Masters Golf

Hideki Matsuyama, left, and his caddie Shota Hayafuji walk over the Ben Hogan Bridge on the 12th hole during the final round of the Masters tournament, Sunday, April 11, 2021, in Augusta, Ga.

AUGUSTA, Ga. — Last Friday, when I found out my name at long last was picked in the lottery for the Monday media round the day after the Masters at Augusta National Golf Club, I felt like Charlie finding the golden ticket in “Willy Wonka and the Chocolate Factory.”

Appropriately, Charlie’s last name was Bucket. As in Bucket List. And this was my personal golden ticket. I was walking on air, until I heard a familiar voice.

“You’d better go (bleeping) practice,” said’s Wright Thompson, once upon a time LSU beat writer for The Times-Picayune.

Sage advice. I hustled off Saturday morning before the Masters’ third round to hit a few balls and stroke a few putts at Forest Hills Golf Club, a now-public course originally designed by Donald Ross where Masters co-founder Bobby Jones used to play.

The putting green at Forest Hills was so fast, I putted off of it twice. Definitely good training.

I almost wished they would tell you that you won a chance to play a round after next year’s Masters. That would give you a chance to practice, take lessons, vitamin supplements. As it was, I dragged my bedraggled game to perhaps the most famous course in the world and decided to give it my best while preparing for the worst.

The preamble to the round was mindblowing. Exactly one hour before my 11 a.m. tee time (not a minute earlier) I drove up Magnolia Lane, the legendary main entrance to the course. Very slowly. I was doing 5 mph, if that. At the clubhouse they took my clubs, told me where to park and shuttled me back to the clubhouse. Every club employee was gracious and welcoming, seeming to know what a big deal this was for us.

The 12 media members picked to play were allowed to use the Champions locker room upstairs. It’s clubby, cozy place, and because of that each Masters winner shares a locker. Our group was assigned to the locker for Charl Schwartzel and late two-time champion Seve Ballesteros. The escape artist himself. Come with me, Seve, I thought to myself, and help me extricate myself from the tree trouble I knew was to come.

They had breakfast for us in the adjacent library room, where the annual Champions Dinner is usually held Tuesday of Masters week. I grabbed a chicken biscuit and headed out to the veranda overlooking the course. A couple minutes later, CBS announcer Jim Nantz happened by on a golf cart. “Are you playing today, Jim?” someone asked. No, he said, he’d just come out to say goodbye to the course.

Of course, he did.

Soon it was downstairs to the gorgeous tournament practice facility to meet my caddie and warm up. I knew immediately I had no feel for my game, such as it is. A few bendy swings and a couple of practice putts and we were off to the first tee. The rest of my group volunteered me to tee off first. I felt like Richard Dreyfuss in “Jaws” when they lower him into the cage (“I’ve got no spit!”).

We played the member’s tees, though it’s basically one tee box on several holes (3, 6, 12 and 16), and the players hit some from the forward tee at 4 we used. My first shot snapped left into the pines, a recurring theme. I also drove well left on No. 2, the place players used to call the Delta Ticket Counter, because if you hit it there you were missing the cut and buying an early plane ticket home. My game smoothed out a bit by No. 4 and I went on a modest, but to me satisfying, string of bogeys through 8 before making an absolute hash of 9. I even hit the fairway and green on No. 5, a stern Par-4, in regulation. Three-putted from the front of the green to a hole perched atop a ledge. I didn’t mind.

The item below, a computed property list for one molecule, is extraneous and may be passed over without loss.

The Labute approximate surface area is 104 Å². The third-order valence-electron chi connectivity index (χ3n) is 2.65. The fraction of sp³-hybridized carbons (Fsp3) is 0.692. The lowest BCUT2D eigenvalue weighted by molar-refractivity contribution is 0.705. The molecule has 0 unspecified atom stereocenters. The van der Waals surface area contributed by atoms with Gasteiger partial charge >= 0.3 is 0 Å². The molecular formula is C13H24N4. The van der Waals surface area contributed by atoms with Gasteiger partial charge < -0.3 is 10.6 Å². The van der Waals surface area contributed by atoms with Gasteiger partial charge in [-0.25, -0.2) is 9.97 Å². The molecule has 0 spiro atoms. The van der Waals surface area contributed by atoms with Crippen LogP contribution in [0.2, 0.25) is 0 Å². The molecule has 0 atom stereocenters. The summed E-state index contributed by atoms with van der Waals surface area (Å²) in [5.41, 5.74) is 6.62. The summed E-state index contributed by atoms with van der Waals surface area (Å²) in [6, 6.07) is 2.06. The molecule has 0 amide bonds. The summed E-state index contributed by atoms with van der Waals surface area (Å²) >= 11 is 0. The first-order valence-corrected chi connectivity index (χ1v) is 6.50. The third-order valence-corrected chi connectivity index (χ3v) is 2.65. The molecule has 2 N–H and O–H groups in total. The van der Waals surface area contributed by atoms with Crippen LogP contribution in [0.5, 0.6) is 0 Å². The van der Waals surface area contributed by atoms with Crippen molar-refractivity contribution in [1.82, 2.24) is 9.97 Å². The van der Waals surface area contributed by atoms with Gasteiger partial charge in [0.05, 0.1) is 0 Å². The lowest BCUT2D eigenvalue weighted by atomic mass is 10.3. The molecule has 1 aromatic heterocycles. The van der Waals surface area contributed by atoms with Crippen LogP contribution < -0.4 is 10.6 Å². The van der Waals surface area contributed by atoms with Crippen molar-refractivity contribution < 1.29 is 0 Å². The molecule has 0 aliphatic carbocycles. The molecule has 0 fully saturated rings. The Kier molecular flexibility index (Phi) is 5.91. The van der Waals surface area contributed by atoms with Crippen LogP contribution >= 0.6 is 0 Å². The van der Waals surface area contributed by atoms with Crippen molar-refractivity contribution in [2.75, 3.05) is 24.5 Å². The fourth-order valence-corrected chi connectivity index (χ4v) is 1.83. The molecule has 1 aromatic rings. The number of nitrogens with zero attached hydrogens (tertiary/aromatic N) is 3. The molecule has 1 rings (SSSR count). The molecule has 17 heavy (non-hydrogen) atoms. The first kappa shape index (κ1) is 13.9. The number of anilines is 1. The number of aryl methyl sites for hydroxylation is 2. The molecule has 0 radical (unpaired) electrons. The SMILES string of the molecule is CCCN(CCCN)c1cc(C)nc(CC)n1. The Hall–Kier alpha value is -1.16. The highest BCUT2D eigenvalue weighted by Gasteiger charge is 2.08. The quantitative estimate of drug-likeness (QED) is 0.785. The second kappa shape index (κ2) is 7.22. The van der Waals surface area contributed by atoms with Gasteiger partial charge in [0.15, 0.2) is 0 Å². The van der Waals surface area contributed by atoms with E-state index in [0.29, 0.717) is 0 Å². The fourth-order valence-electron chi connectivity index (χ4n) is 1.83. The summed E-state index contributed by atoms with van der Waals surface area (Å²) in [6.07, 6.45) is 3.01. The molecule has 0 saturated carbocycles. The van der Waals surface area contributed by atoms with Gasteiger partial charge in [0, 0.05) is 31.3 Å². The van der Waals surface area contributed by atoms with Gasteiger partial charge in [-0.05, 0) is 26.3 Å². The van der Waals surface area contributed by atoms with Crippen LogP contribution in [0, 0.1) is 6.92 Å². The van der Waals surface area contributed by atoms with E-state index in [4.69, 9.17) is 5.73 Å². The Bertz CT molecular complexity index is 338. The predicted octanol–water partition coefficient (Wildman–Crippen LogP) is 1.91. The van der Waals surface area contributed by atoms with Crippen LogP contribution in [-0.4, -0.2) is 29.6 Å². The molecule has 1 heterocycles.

The fairways were practically perfect. The bunkers blindingly white. The greens, thankfully, hadn’t been cut since Sunday, taking a little speed off, but still fast and filled with lots of two-, three- and four-foot breaks.

On 11, I christened a string of visits to Augusta National’s water hazards by hooding a wedge into the pond left of the green and making a triple bogey. Then it was the short stroll to the 12th tee.

The 12th is iconic Par-3 at the heart of Amen Corner, probably the most photographed hole in the world. Naturally, I hit my tee shot into Rae’s Creek, but then I pitched on before we crossed the Hogan Bridge. This was maybe the biggest thrill of the round because only players, caddies, rules officials and CBS TV crews normally get back there. It was like walking into a watercolor painting. Almost putted into Rae’s Creek but I stayed dry and made a very easy 6.

The 13th hole is Augusta National’s most spectacular, with a rocky ribbon of Rae’s Creek and 1,500 azaleas running the length of the hole. This was my crowning moment. My middling-length drive cut the center of the fairway, and a quality 3-wood from a hanging lie above my feet left me 70 yards from the cup over the creek. I hit a gap wedge above the hole and watched the ball trickle back toward the cup to about 15 feet. Two-putted for par, but it felt like birdie.

I thudded a downhill wedge into the pond at 15, and went all Xander Schauffele on 16, hitting the bank short of the hole and watching it trundle into the drink. Like Xander on Sunday, just about 5 feet to the right and I would have been golden. Had a par putt on 18 but two-putted for a 107, a tidy 35-over par. Dreadful, I know, but I was there for the experience, not to break the course record of 63, a number I figure I majestically sailed past while putting on No. 11.

After the round there was a quick peek up to the Crow’s Nest at the top of the clubhouse where the amateurs stay, a quick visit to the Pro Shop (they sell Augusta National gear there, not just Masters stuff), then back, slowly again, down Magnolia Lane. Back into the real world.

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